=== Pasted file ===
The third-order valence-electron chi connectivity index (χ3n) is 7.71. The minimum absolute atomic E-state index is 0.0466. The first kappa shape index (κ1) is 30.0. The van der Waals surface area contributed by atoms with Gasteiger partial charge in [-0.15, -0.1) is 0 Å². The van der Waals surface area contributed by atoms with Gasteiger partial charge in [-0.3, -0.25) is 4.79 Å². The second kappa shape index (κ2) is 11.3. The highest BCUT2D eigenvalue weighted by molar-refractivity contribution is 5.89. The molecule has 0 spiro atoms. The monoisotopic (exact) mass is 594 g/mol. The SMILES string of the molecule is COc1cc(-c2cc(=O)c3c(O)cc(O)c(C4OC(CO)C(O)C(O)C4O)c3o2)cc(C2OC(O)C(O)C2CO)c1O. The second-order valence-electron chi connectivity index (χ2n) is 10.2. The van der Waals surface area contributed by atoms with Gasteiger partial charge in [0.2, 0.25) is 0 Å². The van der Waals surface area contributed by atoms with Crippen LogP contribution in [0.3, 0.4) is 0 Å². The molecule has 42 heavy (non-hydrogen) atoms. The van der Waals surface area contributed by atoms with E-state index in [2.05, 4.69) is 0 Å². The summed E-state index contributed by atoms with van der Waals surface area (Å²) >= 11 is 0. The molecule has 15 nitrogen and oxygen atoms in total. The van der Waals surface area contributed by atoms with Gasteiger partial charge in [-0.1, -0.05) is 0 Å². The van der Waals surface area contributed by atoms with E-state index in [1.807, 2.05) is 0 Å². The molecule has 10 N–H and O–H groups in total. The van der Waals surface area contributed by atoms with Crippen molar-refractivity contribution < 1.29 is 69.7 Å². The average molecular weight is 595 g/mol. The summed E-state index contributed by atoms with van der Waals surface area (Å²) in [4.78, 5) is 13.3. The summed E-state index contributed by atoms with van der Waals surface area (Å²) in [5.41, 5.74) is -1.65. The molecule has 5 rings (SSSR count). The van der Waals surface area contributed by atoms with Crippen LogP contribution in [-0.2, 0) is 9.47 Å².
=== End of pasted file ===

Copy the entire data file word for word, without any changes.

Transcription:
The third-order valence-electron chi connectivity index (χ3n) is 7.71. The minimum absolute atomic E-state index is 0.0466. The first kappa shape index (κ1) is 30.0. The van der Waals surface area contributed by atoms with Gasteiger partial charge in [-0.15, -0.1) is 0 Å². The van der Waals surface area contributed by atoms with Gasteiger partial charge in [-0.3, -0.25) is 4.79 Å². The second kappa shape index (κ2) is 11.3. The highest BCUT2D eigenvalue weighted by molar-refractivity contribution is 5.89. The molecule has 0 spiro atoms. The monoisotopic (exact) mass is 594 g/mol. The SMILES string of the molecule is COc1cc(-c2cc(=O)c3c(O)cc(O)c(C4OC(CO)C(O)C(O)C4O)c3o2)cc(C2OC(O)C(O)C2CO)c1O. The second-order valence-electron chi connectivity index (χ2n) is 10.2. The van der Waals surface area contributed by atoms with Gasteiger partial charge in [0.2, 0.25) is 0 Å². The van der Waals surface area contributed by atoms with Crippen LogP contribution in [0.3, 0.4) is 0 Å². The molecule has 42 heavy (non-hydrogen) atoms. The van der Waals surface area contributed by atoms with E-state index in [2.05, 4.69) is 0 Å². The summed E-state index contributed by atoms with van der Waals surface area (Å²) >= 11 is 0. The molecule has 15 nitrogen and oxygen atoms in total. The van der Waals surface area contributed by atoms with Gasteiger partial charge in [-0.1, -0.05) is 0 Å². The van der Waals surface area contributed by atoms with E-state index in [1.807, 2.05) is 0 Å². The molecule has 10 N–H and O–H groups in total. The van der Waals surface area contributed by atoms with Crippen molar-refractivity contribution < 1.29 is 69.7 Å². The average molecular weight is 595 g/mol. The summed E-state index contributed by atoms with van der Waals surface area (Å²) in [4.78, 5) is 13.3. The summed E-state index contributed by atoms with van der Waals surface area (Å²) in [5.41, 5.74) is -1.65. The molecule has 5 rings (SSSR count). The van der Waals surface area contributed by atoms with Crippen LogP contribution in [-0.2, 0) is 9.47 Å².